Music for grieving is, of course, a huge subject and I hope you will contribute your thoughts to the comments here. But my money is currently on Mumford & Sons 2009 CD release “Sigh No More” and every damn song on it. This was recommended to me by my nephew and my sister-in-law simultaneously. Shortly after Todd’s passing I was driving to the market with Bodhi and nearly veered off the road when ‘Eclipse’ by Pink Floyd came on the radio. I decided pop music with lyrics was just too loaded for a while. But finally I got ’round to checking out the British crew of Marcus Mumford and his bandmates (not sons). Certainly one of the most beautiful, haunting, freshly honest, brutally personal collection of songs I’ve heard in years. Here I draw liberally from their fine lyrics (reprinted without permission, All Rights Reserved by the band and label) and avoid actually posting MP3s to enourage you to go ahead and make this part of your collection if you haven’t already. From the opening song “After the Storm” like the coaching of a higher guardian.
Because death is just so full and mine so small.
Well I’m scared of what’s behind and what’s before.
And there will come a time, you’ll see, with no more tears.
And love will not break your heart, but dismiss your fears.
Get over your hill and see what you find there,
With grace in your heart and flowers in your hair.
To the Dust Bowl Dance, a fine story worthy of one of Todd’s favorite Western books or movies, eerily familiar in its lonesome gunslinging wounded hero, or things I might have said or tried to to convince Todd of in the title track which closes the album, “Sigh No More”:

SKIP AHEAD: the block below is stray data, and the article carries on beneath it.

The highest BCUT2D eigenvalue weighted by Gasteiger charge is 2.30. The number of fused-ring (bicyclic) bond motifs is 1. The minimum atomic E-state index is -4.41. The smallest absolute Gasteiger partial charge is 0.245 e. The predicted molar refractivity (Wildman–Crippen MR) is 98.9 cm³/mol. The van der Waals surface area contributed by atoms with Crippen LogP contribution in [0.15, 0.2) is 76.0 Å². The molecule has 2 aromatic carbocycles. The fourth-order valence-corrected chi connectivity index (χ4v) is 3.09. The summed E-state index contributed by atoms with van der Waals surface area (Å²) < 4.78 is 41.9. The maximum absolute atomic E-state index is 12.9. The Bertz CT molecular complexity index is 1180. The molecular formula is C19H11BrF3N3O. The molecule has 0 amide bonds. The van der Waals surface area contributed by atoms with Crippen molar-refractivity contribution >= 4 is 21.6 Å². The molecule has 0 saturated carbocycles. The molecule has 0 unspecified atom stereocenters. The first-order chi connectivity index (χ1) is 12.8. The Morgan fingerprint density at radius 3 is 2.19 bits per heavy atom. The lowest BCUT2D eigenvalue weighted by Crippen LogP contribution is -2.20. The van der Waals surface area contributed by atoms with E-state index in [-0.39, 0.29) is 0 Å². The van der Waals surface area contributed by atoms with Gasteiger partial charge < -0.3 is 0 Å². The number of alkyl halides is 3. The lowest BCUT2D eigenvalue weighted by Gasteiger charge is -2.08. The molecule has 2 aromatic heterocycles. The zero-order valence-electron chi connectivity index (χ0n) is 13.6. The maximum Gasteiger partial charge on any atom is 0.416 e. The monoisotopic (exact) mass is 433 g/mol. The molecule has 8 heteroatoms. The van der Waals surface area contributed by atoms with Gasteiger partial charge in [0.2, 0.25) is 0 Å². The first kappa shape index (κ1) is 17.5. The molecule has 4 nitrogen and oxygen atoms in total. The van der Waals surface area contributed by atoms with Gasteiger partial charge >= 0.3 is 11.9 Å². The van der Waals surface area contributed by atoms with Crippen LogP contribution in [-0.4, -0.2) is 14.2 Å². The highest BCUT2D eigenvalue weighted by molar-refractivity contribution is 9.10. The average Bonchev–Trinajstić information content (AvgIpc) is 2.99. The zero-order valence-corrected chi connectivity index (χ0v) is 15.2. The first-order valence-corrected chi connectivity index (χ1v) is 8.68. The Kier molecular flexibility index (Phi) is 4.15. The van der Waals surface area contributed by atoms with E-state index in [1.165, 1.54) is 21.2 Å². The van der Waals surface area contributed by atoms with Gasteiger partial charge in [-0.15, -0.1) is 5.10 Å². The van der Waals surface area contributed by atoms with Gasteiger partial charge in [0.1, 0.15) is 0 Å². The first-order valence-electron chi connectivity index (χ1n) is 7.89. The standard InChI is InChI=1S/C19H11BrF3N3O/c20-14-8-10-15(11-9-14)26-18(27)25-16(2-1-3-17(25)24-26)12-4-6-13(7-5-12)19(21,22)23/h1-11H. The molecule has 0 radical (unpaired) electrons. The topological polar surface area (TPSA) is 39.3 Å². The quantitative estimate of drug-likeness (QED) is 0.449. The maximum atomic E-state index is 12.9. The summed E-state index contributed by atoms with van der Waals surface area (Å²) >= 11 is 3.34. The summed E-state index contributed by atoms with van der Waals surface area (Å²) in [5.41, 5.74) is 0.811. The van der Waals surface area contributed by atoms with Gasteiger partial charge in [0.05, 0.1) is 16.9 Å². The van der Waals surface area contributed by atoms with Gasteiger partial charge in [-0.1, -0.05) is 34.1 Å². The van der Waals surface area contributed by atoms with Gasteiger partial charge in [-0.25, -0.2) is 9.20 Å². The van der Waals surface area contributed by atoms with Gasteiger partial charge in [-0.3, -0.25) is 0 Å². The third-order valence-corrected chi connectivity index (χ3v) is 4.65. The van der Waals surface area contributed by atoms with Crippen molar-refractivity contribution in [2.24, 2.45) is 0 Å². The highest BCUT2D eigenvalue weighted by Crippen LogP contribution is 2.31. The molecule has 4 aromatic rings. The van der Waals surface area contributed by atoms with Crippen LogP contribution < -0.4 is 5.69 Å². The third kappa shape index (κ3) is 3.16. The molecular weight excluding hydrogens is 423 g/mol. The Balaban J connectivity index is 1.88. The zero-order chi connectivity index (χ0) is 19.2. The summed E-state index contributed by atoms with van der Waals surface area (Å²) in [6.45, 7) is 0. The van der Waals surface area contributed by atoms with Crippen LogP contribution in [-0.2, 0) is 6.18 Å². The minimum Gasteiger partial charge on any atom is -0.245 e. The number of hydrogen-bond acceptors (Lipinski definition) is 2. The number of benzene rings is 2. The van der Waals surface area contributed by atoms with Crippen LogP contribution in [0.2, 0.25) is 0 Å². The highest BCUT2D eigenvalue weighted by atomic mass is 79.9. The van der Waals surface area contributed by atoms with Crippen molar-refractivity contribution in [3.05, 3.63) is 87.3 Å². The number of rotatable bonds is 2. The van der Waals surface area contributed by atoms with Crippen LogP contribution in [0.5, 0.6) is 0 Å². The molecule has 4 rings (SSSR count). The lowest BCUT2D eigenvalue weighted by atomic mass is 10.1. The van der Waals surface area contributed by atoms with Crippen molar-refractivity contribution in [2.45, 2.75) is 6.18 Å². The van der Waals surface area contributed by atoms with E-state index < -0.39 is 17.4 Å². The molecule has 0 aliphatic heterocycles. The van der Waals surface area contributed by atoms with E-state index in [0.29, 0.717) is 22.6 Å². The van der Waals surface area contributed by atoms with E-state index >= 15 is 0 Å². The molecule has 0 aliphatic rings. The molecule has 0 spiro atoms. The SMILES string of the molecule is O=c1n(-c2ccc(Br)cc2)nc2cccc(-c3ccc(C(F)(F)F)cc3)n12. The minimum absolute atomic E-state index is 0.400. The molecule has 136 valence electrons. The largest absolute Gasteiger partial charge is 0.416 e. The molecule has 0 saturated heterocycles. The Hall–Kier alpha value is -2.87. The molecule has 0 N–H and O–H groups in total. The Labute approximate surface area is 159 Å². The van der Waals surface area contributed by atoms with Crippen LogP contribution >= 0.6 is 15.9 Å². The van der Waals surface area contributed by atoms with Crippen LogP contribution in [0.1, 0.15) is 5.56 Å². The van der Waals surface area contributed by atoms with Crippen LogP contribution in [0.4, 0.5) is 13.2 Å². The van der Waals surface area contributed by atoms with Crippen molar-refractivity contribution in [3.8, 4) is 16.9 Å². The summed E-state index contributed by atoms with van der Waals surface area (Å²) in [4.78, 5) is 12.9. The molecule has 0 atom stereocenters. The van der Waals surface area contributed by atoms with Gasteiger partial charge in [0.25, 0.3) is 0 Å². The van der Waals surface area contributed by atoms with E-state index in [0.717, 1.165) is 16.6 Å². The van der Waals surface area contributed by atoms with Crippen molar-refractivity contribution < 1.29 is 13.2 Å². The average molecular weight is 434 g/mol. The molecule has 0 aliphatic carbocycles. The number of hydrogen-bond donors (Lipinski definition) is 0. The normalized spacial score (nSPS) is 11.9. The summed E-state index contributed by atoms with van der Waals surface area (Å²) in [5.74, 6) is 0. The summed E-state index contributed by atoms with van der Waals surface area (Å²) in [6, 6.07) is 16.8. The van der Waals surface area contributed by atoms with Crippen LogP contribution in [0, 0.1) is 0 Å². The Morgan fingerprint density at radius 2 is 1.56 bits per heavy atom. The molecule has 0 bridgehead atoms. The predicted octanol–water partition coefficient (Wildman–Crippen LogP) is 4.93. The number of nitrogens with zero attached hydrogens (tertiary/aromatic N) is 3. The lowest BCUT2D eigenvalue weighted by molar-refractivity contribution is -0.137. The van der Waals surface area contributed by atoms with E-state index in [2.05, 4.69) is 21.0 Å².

Love that will not betray you,
dismay or enslave you,
It will set you free
Be more like the man
you were made to be.
Or what sound like Todd’s inner thoughts might have been if he were a songwriter or poet in “Roll Away Your Stone”
And I have filled this void with things unreal,
And all the while my character it steals
The darkness is a harsh term don’t you think?
And yet it dominates the things I seek
It seems as if all my bridges have been burned,
You say that’s exactly how this grace thing works
It’s not the long walk home that will change this heart,
But the welcome I receive at the restart.
This is just scratching the surface and depriving you of the deepest portion of this work, the intensely gorgeous string band arrangements and cautious, heartfelt vocals.
Go on, get one: Mumford & Sons, “Sigh No More”